Patricia Rehmer, the state’s commissioner of mental health and addiction services, is stepping down for a “new opportunity” outside state government, a source said Sunday.
Details on Rehmer’s departure were not immediately clear. She was not available for comment Sunday.
Gov. Dannel P. Malloy reappointed Rehmer in December, and she went through a legislative confirmation hearing earlier this month.
Rehmer has led the Department of Mental Health and Addiction Services since 2009. She has drawn praise from legislators, mental health advocates, and treatment providers, who cite her advocacy for people the agency serves and efforts to preserve services in spite of tight budgets.
In recent years, Rehmer has tried to shield the treatment system from budget cuts imposed by lawmakers – in some cases, moving money around in the department’s budget to avoid service cuts.
In January 2013, weeks after the December 14, 2012, shooting at Newtown’s Sandy Hook Elementary School, Rehmer worked with the governor’s budget office to reverse plans to cut more than $7 million in funds from mental health and addiction programs. “We really can’t afford to hit the service system,” she said at the time.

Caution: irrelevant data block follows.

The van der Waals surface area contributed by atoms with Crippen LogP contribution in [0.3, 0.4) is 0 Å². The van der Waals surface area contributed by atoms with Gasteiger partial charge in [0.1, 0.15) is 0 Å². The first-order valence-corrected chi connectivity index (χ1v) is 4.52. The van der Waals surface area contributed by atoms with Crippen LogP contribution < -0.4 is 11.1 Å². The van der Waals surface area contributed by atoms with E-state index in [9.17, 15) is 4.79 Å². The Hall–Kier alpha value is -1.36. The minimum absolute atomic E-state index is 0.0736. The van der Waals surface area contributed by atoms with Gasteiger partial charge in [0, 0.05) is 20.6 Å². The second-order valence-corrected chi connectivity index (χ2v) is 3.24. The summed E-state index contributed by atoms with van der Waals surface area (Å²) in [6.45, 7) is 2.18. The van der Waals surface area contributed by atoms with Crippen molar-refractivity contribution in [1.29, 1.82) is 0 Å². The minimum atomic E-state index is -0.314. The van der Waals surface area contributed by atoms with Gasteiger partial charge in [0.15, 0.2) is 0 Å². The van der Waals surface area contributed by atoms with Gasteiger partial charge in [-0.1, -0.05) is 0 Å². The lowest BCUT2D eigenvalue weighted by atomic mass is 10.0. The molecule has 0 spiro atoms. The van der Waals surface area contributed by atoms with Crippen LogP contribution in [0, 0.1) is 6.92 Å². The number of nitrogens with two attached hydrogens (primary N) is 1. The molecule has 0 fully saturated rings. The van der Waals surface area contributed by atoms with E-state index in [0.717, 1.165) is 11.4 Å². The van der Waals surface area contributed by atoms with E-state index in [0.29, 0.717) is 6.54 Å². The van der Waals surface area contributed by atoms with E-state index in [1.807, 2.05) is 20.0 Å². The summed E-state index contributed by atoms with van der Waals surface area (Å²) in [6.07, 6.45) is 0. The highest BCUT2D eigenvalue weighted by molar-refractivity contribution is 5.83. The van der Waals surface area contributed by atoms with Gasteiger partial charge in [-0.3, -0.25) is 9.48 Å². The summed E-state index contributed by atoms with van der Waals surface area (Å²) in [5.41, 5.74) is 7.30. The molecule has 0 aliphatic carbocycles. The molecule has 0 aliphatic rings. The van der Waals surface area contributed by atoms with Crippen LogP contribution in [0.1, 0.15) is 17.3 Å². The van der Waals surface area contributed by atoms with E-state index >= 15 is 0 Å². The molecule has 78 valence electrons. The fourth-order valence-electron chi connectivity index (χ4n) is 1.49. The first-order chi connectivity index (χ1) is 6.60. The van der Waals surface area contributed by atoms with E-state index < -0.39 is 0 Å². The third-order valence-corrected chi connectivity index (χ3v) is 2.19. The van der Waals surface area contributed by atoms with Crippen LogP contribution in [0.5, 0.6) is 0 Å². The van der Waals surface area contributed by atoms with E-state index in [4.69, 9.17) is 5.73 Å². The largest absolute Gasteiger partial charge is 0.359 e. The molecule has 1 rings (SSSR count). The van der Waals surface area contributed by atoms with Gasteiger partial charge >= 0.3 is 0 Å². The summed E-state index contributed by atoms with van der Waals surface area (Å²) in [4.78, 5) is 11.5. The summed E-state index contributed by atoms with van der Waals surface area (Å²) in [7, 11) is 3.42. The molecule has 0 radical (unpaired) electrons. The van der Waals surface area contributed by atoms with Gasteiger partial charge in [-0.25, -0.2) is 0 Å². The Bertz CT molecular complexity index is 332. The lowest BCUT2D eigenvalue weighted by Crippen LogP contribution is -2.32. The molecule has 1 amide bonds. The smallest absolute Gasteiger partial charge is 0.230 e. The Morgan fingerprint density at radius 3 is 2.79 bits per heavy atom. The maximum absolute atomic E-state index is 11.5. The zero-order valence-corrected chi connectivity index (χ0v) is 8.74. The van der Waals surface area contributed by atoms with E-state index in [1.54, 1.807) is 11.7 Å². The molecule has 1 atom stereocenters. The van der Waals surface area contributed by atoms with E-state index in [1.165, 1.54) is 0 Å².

Rehmer’s department also avoided implementing $15.2 million in cuts slated for mental health and substance abuse treatment providers during the 2014 fiscal year, finding funds elsewhere in the agency budget. Last year, Rehmer presented legislators with an analysis showing that the $15.2 million cut, and another $10 million cut slated to take effect this fiscal year, would hurt the treatment system, with many providers unable to recoup the lost state funding. Legislators later restored funds, although not all of the money has come through.
Rehmer’s departure comes days before Malloy is to unveil his proposed budget for the next two fiscal years. The state is facing a $1.3 billion deficit next year, and many providers expect the proposal will include cuts in mental health and substance abuse treatment funding.
Rehmer frequently urges people to stop referring to a “stigma” that those with mental illness face. She says it should instead be acknowledged as discrimination.
Rehmer began her career as a nurse at the Institute of Living in Hartford and later led the Capitol Region Mental Health Center before moving to DMHAS. She served as deputy commissioner of DMHAS before Gov. M. Jodi Rell named her commissioner in 2009.
She currently serves as president of the board of the National Association of State Mental Health Program Directors.